They wanted us to beg them to send us back to our prison without undergoing the surgery. That was of no avail because we were few steps away from our operation.
       They demanded us to sign that we refused to undergo the operations. After long argumentations, we agreed that the Israeli prison authority would move us to isolated cell, with two beds, which are 10 centimeters above the ground. We accepted forcefully.
       Magdi and I underwent the operations. Our hands and legs were tied. That reminded me of pigs, when slaughtered.
       I was drugged before the operation. Then I was moved to the cell, once I started to be conscious. It was a narrow, humid cell. Water flooded the ground. And the smell stinks.

All thanks is due to Allah

       I was badly sick. I fell to the ground many times due to the drugs. My health condition was hard. The wound hurt painfully. My brother, Magdi, was crying because of pain.
       I tried to change the bed sheets. I counted my steps. It took me almost an hour because I was moving slowly. I was so cautious that I will not get hurt.
      We stayed in our room for four days. No doctor or specialist visited us. We counted on ourselves. I cleaned my wounds. Magdi could not. He was in acute pain.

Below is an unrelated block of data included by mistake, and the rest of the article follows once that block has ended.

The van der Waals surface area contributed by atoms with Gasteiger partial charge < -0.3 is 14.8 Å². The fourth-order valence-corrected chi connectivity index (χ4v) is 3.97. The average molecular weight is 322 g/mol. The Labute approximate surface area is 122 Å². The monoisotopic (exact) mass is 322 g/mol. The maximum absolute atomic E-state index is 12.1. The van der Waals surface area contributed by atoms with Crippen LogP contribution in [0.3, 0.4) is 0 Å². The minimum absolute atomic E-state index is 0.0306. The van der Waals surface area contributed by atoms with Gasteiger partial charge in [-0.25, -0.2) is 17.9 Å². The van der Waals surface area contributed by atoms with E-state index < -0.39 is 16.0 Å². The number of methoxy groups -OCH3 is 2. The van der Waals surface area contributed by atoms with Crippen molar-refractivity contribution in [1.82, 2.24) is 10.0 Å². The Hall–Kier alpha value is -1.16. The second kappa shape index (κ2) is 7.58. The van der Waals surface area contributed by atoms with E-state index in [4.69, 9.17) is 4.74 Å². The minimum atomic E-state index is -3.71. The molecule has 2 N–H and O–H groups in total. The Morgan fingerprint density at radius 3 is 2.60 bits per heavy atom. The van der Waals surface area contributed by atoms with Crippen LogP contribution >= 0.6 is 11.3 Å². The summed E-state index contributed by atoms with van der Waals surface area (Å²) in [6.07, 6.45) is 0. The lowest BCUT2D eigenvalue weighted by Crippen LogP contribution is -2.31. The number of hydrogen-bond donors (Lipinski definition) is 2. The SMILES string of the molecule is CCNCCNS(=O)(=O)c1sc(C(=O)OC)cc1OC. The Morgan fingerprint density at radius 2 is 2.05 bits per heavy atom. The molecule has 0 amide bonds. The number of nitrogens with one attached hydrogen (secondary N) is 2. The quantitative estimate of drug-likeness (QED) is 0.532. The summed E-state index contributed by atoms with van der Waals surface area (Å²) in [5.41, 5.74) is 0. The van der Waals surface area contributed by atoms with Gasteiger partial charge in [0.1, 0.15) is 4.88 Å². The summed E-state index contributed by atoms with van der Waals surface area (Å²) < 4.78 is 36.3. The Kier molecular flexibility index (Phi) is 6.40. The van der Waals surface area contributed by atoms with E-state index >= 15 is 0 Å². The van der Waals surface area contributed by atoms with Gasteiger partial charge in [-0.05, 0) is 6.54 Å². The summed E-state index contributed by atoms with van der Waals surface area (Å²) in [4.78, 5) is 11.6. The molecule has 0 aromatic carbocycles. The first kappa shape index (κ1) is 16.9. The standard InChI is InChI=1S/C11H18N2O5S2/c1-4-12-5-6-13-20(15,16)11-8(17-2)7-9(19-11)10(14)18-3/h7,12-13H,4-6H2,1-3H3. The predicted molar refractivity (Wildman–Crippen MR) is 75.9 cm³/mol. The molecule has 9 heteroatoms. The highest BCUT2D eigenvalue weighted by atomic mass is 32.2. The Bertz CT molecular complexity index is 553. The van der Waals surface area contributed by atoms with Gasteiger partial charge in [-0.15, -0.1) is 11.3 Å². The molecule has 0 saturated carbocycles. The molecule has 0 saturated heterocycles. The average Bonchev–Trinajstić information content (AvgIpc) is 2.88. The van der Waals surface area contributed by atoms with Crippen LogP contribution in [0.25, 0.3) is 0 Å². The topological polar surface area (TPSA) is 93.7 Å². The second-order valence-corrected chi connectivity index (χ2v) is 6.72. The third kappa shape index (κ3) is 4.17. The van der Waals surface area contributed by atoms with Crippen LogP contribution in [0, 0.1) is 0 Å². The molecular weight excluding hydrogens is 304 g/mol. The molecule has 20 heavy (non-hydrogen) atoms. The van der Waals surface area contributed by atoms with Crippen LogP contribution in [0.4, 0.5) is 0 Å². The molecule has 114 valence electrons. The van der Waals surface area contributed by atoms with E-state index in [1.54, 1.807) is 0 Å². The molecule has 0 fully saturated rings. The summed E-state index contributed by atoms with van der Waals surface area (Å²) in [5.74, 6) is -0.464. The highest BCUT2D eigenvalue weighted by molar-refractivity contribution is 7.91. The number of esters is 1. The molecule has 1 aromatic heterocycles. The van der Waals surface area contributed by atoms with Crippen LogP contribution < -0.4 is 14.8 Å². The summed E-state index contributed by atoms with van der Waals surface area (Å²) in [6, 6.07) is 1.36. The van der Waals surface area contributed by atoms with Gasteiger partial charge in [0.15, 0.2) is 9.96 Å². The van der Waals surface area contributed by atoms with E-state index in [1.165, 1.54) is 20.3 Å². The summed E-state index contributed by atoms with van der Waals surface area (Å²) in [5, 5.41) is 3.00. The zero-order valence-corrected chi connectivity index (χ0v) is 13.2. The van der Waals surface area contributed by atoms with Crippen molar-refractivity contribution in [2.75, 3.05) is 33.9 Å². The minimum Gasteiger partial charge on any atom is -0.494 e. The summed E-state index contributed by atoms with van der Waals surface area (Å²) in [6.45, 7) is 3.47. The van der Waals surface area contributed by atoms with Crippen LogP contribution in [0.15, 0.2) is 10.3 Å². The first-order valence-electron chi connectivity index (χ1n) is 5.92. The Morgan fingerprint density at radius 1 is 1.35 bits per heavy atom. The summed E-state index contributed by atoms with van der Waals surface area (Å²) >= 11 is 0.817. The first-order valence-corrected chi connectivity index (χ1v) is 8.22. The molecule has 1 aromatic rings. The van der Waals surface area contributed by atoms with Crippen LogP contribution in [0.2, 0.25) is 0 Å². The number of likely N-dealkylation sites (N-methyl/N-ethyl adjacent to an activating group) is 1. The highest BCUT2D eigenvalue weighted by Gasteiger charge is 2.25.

Food was left on the edge of the gate. I crawled to get it. The journey to get food was a real hell, leave alone the pain of the wound itself.
      Details are enormous. The worst were the days directly after the surgery. It was a half past six in the morning. I was laid in my bed. Then, all of a sudden, Magdi screamed because of pain. When I broke into the bathroom, I was shocked of what I saw.
      His wound was wide open. It was rotten. I could see his guts. He was bleeding. His face turned pale. He could not move. What could I do for him?! I screamed, but none answered me.
      I carried him. Can imagine it? I carried him, while my wounds were still new. Three stitches were open. I started bleeding, as well. I screamed again. After a very long time, a jailer came.
      He swore at me, and asked me about the reasons I am screaming. I told him that Magdi was dying, and bleeding. He left, as if nothing bad happened!
      I screamed again. None answered me. Then I had a thought. I was time for counting the prisoners. When the officers came and asked about Magdi, I told them that he was dead.
      They came in. I asked them to move him to the hospital. They refused because he was not dressed up with the prison uniform. After long argumentation, I dressed his with the prison uniform. They moved him to the hospital. There, Akram Salama took care of him.
      I bled. I screamed but not replied. Then, a fellow prisoner passed by my cell. I asked him to scream out loud, while being in the public square. “Akram, Ihab is dying.”
       He did. My fellow prisoners hunger-stroke. They asked the prison authorities tomove me to their cells. Then a long journey started with my brother and fellow prisoner, Akram Salama.
      He nursed me for long eighteen days. Then it took me a year to get my mounds healed. I still feel the stings. Then I was informed that Magdi kept bleeding for four months. Then he was healed. All thanks is due to Allah. (T/P02/E1)

Mi’raj News Agency (MINA)
Source : http://www.alresalah.ps/en/index.php?act=post&id=1787